WASHINGTON -- At the very moment Justin Maxwell's grand slam off All-Star closer Francisco Rodriguez with two outs in the ninth inning cleared the red flowers atop the left-field wall, the Washington Nationals came sprinting out of the dugout.
They began bouncing near the plate, arms around each other, waiting to smother Maxwell with slaps to the head and punches to the ribs, part of the celebration worthy of a postseason victory -- not avoiding loss No. 104 of a dismal season.
Still, this was Fan Appreciation Day at Nationals Park, the last home game of the season, and those spectators that stuck around sure were sent away with something to appreciate Wednesday: Maxwell's homer provided a sweep-capping 7-4 win over the New York Mets, ending Washington's 150-game streak of losses when trailing after eight innings.
"There's no way I can explain how good a feeling that is. The fans' excitement -- the players' excitement -- speaks for itself," Nationals interim manager Jim Riggleman said. "We are where we are in the standings."
Where they are is last in the NL East with the worst record in the majors, 55-103, destined for the No. 1 pick in the amateur draft for the second consecutive year.
"We haven't been playing that well this year, but this kind of pushes us forward going into next year," said Maxwell, who was facing Rodriguez for the first time in only his 99th career at-bat. "Definitely a nice memory."
He drove a full-count fastball from Rodriguez (3-6) barely over the wall for his third homer of the season. The Mets led 4-2 entering the ninth, but Rodriguez loaded the bases and then walked Adam Dunn to force in a run en route to blowing a save for the seventh time this season.
Maxwell's drive came on K-Rod's 37th pitch of the inning and made a winner of reliever Ron Villone (5-6).
"Really, really frustrating," Rodriguez said. "All the work you put in all year, you throw away pretty much on one pitch."
The Nationals had been 0-87 this season when down through eight innings; they hadn't overcome a deficit that late since June 11, 2008.
Things have been almost as bad on the field for the Mets, who have 92 losses and are in fourth place in the division, one spot ahead of Washington.
"We're just not a good team right now," manager Jerry Manuel conceded.
New York has been beset by injuries to key players all year, and there was some troubling news Wednesday about shortstop Jose Reyes, who has a new tear in the right hamstring that's kept him on the disabled list since May.
Already without stars such as Reyes, Carlos Delgado and Johan Santana, the Mets gave second baseman Luis Castillo a day off. Still, even a makeshift lineup featuring Omir Santos -- who drove in two runs -- and Wilson Valdez appeared set to beat Washington.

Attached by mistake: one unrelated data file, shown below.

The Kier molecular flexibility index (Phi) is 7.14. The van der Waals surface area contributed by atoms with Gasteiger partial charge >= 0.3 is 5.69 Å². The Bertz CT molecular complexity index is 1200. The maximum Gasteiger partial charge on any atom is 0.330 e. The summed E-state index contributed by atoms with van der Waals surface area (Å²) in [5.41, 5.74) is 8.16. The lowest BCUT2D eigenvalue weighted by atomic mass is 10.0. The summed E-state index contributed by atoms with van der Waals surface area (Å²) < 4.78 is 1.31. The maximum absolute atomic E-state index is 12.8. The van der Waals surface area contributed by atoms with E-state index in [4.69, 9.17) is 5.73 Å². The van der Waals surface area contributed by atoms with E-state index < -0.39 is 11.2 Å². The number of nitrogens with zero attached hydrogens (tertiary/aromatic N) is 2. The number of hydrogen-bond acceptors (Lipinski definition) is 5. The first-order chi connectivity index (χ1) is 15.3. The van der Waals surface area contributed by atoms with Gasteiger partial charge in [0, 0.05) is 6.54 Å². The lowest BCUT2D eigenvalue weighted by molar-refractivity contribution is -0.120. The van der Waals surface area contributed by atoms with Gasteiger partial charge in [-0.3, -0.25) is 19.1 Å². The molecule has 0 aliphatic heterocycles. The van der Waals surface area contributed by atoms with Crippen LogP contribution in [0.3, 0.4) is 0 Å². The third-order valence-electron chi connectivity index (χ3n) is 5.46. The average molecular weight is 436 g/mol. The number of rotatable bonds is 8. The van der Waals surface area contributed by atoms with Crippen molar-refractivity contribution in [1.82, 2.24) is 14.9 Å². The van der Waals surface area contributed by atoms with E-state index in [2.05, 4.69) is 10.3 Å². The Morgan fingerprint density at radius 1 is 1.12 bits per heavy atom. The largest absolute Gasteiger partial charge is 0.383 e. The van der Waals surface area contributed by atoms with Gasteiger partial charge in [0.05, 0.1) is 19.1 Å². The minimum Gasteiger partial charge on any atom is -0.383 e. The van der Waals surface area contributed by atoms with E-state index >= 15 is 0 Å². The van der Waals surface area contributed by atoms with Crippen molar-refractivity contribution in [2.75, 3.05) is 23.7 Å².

Consider: The guy earning "Gold Glove! Gold Glove!" chants all afternoon, Nationals third baseman Ryan Zimmerman, made two errors. A starting pitcher the Nationals discarded after last season, Tim Redding, threw 3 1/3 perfect innings against them. And the 2-year-old stadium was, once again, barely half full.
"We know it's a been a trying season," Nationals general manager Mike Rizzo told an announced crowd of 23,944 in an on-field speech before the first pitch.
"We're looking forward to bringing you a winning ballclub in the very near future," he vowed.
He also told reporters that Riggleman is a "legitimate candidate" to get the managing job for 2010. Riggleman replaced the fired Manny Acta in July, and while the team's play -- and winning percentage -- improved, the Nationals still will finish with more than 100 losses for a second consecutive season.
Rizzo pointed to the win-loss record as the primary reason that Washington's average attendance fell from about 29,000 in 2008 to under 23,000 in 2009. The total attendance this season of 1,817,256 is more than a half-million lower than a year ago.
"It's been a rough season," Riggleman said during a postgame interview shown on the video screen.
He then promised: "It's going to be a lot more exciting in the future."
Perhaps. But it won't be easy to top Wednesday's finish.
Play was delayed for four minutes in the second inning while umpires checked video replays to see whether Jeff Francoeur should be credited with a homer. But the original call stood, leaving Francoeur with a double. ... Zimmerman hit his 33rd homer. ... Dunn went 0-for-4, extending his current slump to 0-for-23. ... Mets left-hander Pedro Feliciano broke his own club record by making his 87th appearance of the season. He faced one batter in the eighth, retiring Dunn on a popout. Feliciano had 86 appearances in 2008.